Today I walk through the old town, go to the hostel to get my bag, and go. Autumn has passed through, is passing through the countryside. The landscape is hazy, with smoke or vapour. The haze softens the valleys, the trees turned orange and brown, the apples still caught up on the bare branches of apple trees.
Yesterday was Sunday, the same haziness and stillness. A wan day. I bought ten vintage postcards at a flea market, all written on, 1960s to 80s: vistas of Poland, wildernesses, coast, people running into snow. The man who sold them had shoeboxes full. At one of the galleries in Vienna, an artist, Klimt perhaps, had postcards to his lover on display. Most were just short, scrawled lines—I’ve arrived, an impression. Once that was how you told somebody that you were fine.
Later, I walked through a woodland park, drank tea in a cafe, and finally, walked back to the hostel. The paleness and stillness does something to time: time seems either less or more than what it is, like past and present overlapping in the immediacy of the day. Defeated, flooded, silent.
A few weeks ago Gretchen’s Happiness Project emailed a quote about walking: Every day I walk myself into a state of well-being and walk away from every illness; I have walked myself into my best thoughts, and I know of no thought so burdensome that one cannot walk away from it (Kierkegaard, letter, 1847). Which isn’t quite how I want it to be in my memory.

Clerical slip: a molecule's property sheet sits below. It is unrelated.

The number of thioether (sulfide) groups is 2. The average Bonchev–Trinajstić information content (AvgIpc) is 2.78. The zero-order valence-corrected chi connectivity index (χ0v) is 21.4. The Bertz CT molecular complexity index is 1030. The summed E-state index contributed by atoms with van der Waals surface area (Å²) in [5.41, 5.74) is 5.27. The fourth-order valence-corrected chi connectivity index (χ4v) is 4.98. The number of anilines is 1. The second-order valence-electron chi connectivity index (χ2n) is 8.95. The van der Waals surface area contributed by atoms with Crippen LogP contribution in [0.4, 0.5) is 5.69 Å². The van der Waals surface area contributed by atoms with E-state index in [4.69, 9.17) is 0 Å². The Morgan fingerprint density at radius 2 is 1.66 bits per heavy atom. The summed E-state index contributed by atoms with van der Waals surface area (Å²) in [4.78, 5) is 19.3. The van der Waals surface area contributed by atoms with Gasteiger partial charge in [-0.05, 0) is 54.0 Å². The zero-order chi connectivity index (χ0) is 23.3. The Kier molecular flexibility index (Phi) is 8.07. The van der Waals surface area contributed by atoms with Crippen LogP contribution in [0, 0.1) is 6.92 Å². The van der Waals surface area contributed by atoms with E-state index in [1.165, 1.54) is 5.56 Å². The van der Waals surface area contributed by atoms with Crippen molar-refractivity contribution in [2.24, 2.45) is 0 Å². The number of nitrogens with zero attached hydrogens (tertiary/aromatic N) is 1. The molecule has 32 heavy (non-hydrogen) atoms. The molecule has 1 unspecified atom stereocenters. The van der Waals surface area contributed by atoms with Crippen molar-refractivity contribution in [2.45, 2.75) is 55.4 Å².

In mode of a scrapbook, I finished the novel The Life of Pi a few weeks ago. The final idea haunted me for a while; the story of the boy and the animals in the lifeboat, or, the story of the boy and the mother and the crew and a cannibal in the lifeboat: which one do you prefer. I had an idea, but it’s in my notebook, which is in my locker. I think it was something like, the world is the world whether God exists or not, but it’s enriching to believe that He does (according to the narrator).
Once in a gift shop I read a quote ‘there are no mistakes’. Pema says The path is the goal. And somewhere, Be yourself.
One of the museums was a house set up as a traditional family home, all cluttered with furniture and objects. The card read horror vacui (fear of the void), typical accumulation of works of art, brick-a-brac, and artistic artifacts, which can still be seen in contemporary K— houses (paraphrased).
A common mode for windows is a spacious windowsill, on which sits one or more pot plant, and a lace curtain falls flat and opaque to conceal the room.